[Python-ideas] Python 3000 TIOBE -3%
anacrolix at gmail.com
Thu Feb 9 20:16:00 CET 2012
> If threading is the only acceptable concurrency mechanism, then Python
> is the wrong language to use. But you're also not building scaleable
> systems, which is most of where it really matters. If you're willing
> to consider things other than threading - and you have to if you want
> to build scaleable systems - then Python makes a good choice.
Yes but core Python doesn't have any other true concurrency mechanisms
other than native threading, and they're too heavyweight for this
purpose alone. On top of this they're useless for Python-only
> Personally, I'd like to see a modern threading model in Python,
> especially if it's tools can be extended to work with other
> concurrency mechanisms. But that's a *long* way into the future.
Too far. It needs to be now. The downward spiral is already beginning.
Mobile phones are going multicore. My next desktop will probably have
8 cores or more. All the heavyweight languages are firing up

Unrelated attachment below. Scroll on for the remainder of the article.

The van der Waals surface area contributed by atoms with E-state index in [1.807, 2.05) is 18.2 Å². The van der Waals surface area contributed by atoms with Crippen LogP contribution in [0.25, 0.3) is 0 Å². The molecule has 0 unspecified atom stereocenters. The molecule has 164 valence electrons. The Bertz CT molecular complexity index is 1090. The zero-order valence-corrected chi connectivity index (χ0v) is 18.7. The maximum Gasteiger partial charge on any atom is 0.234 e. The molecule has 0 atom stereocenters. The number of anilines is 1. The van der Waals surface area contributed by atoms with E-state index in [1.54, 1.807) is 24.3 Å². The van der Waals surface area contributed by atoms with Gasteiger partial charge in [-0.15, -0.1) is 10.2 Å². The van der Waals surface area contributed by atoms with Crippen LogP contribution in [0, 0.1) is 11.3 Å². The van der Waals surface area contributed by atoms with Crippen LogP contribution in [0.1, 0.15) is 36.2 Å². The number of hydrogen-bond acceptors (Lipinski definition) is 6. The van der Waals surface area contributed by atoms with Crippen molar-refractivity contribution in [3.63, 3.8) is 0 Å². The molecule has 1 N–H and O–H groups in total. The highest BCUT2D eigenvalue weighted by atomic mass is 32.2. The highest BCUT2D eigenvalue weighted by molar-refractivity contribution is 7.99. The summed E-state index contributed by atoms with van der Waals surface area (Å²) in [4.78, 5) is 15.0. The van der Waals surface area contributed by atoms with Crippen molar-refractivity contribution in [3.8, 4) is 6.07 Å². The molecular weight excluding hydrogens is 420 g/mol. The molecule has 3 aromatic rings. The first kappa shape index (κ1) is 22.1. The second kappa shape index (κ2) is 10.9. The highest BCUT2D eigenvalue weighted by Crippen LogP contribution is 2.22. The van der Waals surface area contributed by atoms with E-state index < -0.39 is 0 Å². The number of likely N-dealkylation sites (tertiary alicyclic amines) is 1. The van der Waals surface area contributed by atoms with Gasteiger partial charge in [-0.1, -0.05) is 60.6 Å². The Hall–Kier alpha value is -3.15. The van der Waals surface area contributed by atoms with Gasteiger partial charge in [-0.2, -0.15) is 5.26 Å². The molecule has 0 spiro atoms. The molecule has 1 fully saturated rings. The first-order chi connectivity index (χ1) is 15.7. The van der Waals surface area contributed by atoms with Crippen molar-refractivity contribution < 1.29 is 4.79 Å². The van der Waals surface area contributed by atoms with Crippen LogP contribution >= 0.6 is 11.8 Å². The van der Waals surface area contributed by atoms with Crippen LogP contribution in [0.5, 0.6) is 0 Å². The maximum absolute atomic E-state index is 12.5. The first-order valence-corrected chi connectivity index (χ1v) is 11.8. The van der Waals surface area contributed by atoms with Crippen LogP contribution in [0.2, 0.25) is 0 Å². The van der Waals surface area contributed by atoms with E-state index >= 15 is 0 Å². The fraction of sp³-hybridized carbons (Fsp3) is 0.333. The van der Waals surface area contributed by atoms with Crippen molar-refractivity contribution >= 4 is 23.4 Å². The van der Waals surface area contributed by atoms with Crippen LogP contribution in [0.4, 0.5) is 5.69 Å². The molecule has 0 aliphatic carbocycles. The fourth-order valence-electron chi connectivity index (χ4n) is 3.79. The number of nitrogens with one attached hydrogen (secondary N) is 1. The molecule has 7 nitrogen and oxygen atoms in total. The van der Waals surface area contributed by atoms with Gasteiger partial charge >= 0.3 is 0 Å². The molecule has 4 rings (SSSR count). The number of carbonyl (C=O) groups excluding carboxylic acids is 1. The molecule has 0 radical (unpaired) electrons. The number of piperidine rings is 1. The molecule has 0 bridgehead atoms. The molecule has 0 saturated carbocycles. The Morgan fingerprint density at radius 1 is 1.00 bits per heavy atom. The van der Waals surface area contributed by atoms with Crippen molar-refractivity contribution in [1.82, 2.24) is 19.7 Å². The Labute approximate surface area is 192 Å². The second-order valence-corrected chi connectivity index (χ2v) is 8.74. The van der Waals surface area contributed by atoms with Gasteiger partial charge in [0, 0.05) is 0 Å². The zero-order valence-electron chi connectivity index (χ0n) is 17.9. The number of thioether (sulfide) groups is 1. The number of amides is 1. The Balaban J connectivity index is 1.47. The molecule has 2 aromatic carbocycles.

thread/STM standardizations and implementations to make this stuff
more performant and easier than it already is.
> As for "popular vs. good" - "good" is subjective measure. So the two
> statements "anything popular is good" and "nothing popular was ever
> good unless it had no competition" can both be true.
> Personally, I lean toward the latter. I tend to find things that are
> popular to not be very good, which makes me distrust the taste of the
> populace. The python core developers, on the other hand, have an
> excellent record when it comes to keeping the language good - and the
> failures tend to be concessions to popularity! So I'd rather the
> current system for adding features stay in place and *not* see the
> language add features just to gain popularity. We already have Perl if
> you want that kind of language.
> That said, it's perfectly reasonable to suggest changes you think will
> improve the popularity of the language. But be prepared to show that
> they're actually good, as opposed to merely possibly popular.
This doesn't apply to "enabling" features. Features that make it
possible for popular stuff to happen. Concurrency isn't popular, but
parallelism is. At least where the GIL is concerned, an good
alternative concurrency mechanism doesn't exist. (The popular one is
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